Should you pay your tax bill with a credit card?
Each spring, as April 30 approaches, those who owe taxes must to decide how to pay the balance owed to the Canada Revenue Agency (CRA). As of 2013, paying by credit card is an option -- but is it a wise one? Here's a look at two scenarios where you might be tempted to use plastic -- along with the potential pitfalls to consider.
The CRA accepts payments via mail, debit card, online banking and wire transfer. It does not let taxpayers pay the agency directly by credit card, but in 2013, a third party, online payment provider Plastiq Inc., introduced a workaround that lets taxpayers use the credit card of their choice.
It may sound convenient, but charging your tax bill could have a few more complications than charging a vacation or a piece of furniture. When you're paying a merchant directly with a credit card, the merchant typically absorbs the fees associated with accepting credit cards. But, when you pay through Plastiq, the website automatically charges a 2.5 per cent service fee (instead of charging the merchant) and adds this to your total bill. For instance, if your total tax liability is $5,000, you'd pay $125 in fees.
Plastiq? Here are two reasons you might be, and
what you should consider with each before settling on it.
You're collecting credit card rewards
If you're a rewards hound, you may like the idea of collecting miles or points on the money you pay to the CRA. But think carefully about
the value of those rewards and whether they'll earn enough to
outweigh the 2.5 per cent fee (many cashback cards pay 1 to 2 per cent).
"Most rewards points programs won't likely be that generous," says Melanie Buffel, a Vancouver-based money coach with Money Coaches Canada. "If they're airline points, it really depends on the value of the flights that you're flying. Different routes will have different valuations, and that can change day to day."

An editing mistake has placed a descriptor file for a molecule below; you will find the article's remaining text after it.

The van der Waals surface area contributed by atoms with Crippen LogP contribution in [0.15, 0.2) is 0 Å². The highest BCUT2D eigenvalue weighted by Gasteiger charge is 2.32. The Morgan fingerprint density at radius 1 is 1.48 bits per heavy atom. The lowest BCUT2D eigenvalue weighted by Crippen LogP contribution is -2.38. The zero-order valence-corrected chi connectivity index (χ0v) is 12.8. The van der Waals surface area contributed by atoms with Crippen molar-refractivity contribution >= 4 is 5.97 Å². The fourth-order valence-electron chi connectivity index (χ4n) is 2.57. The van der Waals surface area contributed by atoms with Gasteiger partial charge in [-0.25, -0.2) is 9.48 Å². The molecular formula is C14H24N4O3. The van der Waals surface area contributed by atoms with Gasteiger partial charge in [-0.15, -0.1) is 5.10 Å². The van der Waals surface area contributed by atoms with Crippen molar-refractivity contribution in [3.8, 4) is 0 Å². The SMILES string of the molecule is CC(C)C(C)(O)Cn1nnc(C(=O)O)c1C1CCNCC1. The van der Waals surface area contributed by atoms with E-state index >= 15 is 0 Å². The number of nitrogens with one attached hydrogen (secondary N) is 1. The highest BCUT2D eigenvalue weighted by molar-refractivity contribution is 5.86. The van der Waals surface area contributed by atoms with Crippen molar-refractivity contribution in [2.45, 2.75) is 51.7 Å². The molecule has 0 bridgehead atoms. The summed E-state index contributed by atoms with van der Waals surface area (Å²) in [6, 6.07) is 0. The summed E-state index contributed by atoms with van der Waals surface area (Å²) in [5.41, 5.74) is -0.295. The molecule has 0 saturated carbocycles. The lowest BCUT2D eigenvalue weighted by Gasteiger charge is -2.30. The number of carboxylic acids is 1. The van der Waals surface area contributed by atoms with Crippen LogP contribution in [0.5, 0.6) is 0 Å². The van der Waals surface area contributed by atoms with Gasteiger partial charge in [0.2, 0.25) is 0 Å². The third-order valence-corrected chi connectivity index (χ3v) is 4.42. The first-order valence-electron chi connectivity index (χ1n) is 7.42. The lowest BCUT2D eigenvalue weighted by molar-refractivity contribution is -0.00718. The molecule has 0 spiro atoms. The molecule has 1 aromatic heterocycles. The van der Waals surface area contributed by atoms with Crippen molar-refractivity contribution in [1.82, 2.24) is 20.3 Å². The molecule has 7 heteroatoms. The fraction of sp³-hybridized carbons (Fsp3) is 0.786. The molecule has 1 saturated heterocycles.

If you carry a balance on a rewards credit card, then interest payments combined with the 2.5 per cent fee would almost certainly cancel out the value of points or miles, so Buffel advises consumers to keep things simple.?", Unless you receive an immediate cash back that is more than the fee charged you are likely wasting your time and money," she says.
You can't afford to pay all your taxes at once
If you can't afford your entire tax bill, a credit card might seem like a good way out. You pay the tax bill when it's due, then make payments on the card over time. But consider other options besides credit for paying the CRA.
"You can pay your taxes with online banking or debit card," says Lisa Gittens, a tax expert with H&R Block Canada. "You can apply to set up a payment plan with the CRA and then you can pay them off slowly over time."
The CRA's current interest rate for payment plans is 5 per cent, which could be less than you'd pay with a credit card (not even counting the 2.5 per cent Plastiq fee).
"If you were to run the math on that, I think it would be best to arrange a payment plan with the CRA," says Bob Elliott, a CPA and former senior manager with accounting firm Grant Thornton. "A lot of clients say 'I don't have the money to pay.' It's not illegal to owe the CRA money, but there are penalties for not filing on time. It's better to file and have a balance owing."
File late more than once and the penalties get even higher, so it's best to file on time, even if you can't pay your entire tax bill at once. But in most cases, you will be better off financially if you skip the credit card option and pay the CRA directly.
Additional reporting by Aaron Broverman
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